/ TV Aerials

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m0unt41n on 21 Sep 2016
I need to put a TV into one of our bedrooms and at the moment we have a TV in the lounge and a TV in the kitchen both connected to one roof aerial and both have good signals.

Can I just connect with a splitter a co-axial cable to one of these and run that to the new TV?

Or would it be better to fix another aerial onto the existing mast and have the new TV in the bedroom connected just to that?

Can you have 2 aerials on one mast or do they interfere with each other.

We use Freeview and the standard channels, do not have Sky or Cable TV.

markAut - on 21 Sep 2016
In reply to m0unt41n:

If the signal is good, and the TV's are not huge, you may be able to get away with it. Failing that, a two output booster thing is not that expensive. You just need to be able to plug it in somewhere.
RockyRoadIceCream on 22 Sep 2016
In reply to m0unt41n:

As it's for a bedroom, you could always put an aerial in your loft and run it straight into your TV. You can buy them from hardware stores like B&Q etc and they're really easy to install.

GrahamD - on 22 Sep 2016
In reply to m0unt41n:

I'd try a splitter first, but locate where you could fit an active splitter (booster) if, in the unlikely event, signal level is too low.

In terms of more aerials on one mast, in theory they will interfere with each other slightly but I'd be far mor concerned about increased wind loading.
jac the lassie on 22 Sep 2016
In reply to m0unt41n:

We did this but needed a booster for the split lead. It's run like that on the same cheapo booster for 15 years though.
m0unt41n on 22 Sep 2016
In reply to markAut and all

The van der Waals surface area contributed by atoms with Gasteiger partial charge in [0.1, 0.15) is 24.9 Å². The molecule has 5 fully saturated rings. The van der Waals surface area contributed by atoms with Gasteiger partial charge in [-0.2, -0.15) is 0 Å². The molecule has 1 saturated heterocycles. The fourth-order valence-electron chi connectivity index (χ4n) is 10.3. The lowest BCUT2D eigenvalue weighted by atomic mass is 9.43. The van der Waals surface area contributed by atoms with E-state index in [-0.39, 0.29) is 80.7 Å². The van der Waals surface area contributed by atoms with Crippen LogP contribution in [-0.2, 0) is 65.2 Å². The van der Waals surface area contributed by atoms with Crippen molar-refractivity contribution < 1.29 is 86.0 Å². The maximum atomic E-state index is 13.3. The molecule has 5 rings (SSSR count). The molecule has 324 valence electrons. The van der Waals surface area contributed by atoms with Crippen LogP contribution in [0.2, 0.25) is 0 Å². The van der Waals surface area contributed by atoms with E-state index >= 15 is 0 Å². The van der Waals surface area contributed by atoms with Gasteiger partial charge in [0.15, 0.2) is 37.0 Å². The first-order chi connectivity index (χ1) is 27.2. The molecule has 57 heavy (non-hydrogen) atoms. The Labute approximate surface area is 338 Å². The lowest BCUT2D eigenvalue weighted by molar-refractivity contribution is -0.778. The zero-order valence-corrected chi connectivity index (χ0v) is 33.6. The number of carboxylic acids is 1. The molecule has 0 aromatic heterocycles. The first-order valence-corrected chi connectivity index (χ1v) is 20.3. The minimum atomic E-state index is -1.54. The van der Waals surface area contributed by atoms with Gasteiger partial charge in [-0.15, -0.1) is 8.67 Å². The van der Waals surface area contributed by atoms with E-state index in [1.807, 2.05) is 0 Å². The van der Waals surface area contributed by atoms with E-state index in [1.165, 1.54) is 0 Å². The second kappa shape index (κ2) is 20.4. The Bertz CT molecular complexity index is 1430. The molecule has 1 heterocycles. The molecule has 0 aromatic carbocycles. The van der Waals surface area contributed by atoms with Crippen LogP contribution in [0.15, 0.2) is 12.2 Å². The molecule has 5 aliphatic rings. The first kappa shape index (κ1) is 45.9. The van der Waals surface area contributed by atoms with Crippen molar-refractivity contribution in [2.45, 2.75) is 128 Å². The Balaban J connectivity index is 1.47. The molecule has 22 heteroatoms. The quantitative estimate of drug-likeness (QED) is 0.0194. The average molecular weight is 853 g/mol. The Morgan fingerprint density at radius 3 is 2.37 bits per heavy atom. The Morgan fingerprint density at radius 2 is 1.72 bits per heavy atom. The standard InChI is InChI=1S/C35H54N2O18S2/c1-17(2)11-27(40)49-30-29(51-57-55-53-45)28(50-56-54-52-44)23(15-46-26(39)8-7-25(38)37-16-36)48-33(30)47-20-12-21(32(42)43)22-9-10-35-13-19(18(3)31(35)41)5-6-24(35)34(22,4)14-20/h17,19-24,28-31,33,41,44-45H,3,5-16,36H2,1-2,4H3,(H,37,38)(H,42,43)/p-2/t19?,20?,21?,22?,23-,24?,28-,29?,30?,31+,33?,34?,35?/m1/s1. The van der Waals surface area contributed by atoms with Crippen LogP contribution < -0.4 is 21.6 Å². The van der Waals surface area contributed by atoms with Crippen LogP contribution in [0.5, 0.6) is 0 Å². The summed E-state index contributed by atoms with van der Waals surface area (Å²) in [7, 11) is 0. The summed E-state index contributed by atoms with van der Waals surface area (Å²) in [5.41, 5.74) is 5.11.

Just had a good look and there are two cables going straight from the aerial round the outside or the house for a bit and then separately into it and appear by magic in the lounge and kitchen so I cannot use a splitter unless it also is at the aerial and it cannot therefore be powered since its outside. Good point about wind loading, hadn't thought of that. I suspect the only simple answer would be a loft aerial.

How effective are these?

I guess I could put a loft aerial in, take the small TV from the kitchen up into the attic and try it out to with it to make sure it works OK and the signal is strong before putting coaxial cable down into the bedroom.

crustypunkuk - on 22 Sep 2016
In reply to m0unt41n:
You need to use a powered amplifier where the cable currently connects to the tv with the existing coax cables into the input. You would then have a cable from the amplifier to that tv and another cable from the amplifier to the new uncabled room. Without the powered amplifier, the signal would be significantly weakened by just splitting the existing cable. The good new is that a powered amplifier will cost 15-20 quid max.
Post edited at 20:14
thedatastream on 23 Sep 2016
In reply to m0unt41n:

A powered masthead amplifier/splitter sounds like the sort of thing you need


This is powered through the antenna cable using the provided power supply. You'll need to get a couple of screw on F connectors to connect the cables to it - handily the same company sell them - https://www.tlc-direct.co.uk/Products/MXSATP.html

As an aside, mounting two aerials next to each other will detune them slightly but since they are wideband this shouldn't matter too much.
m0unt41n on 13:57 Mon
In reply to m0unt41n:

Thanks everyone.
In the end I put an aerial in the attic.
After checking the existing there are two separate cables from the roof aerial and each going different ways outside the house and then inside to the kitchen and lounge. So I would have to disconnect these, run a cable from the aerial into the attic to a splitter and a power amplifier and then join two of these back to the original and a third down into the bedroom. I would also have to run a power lead from somewhere to get a socket near the amplifier.
I found instead I could take a cable down through the airing cupboard and then under the carpet and between the underlay and grippers so you cant see it.
The aerial was a Screwfix compact. I can get all the channels OK despite the fact that the transmitter is 50km away and the direction meant that the aerial ended up pointing parallel with the roof ridge line and straight at the gable end wall.
Mind I now hate coaxial plugs and fittings.

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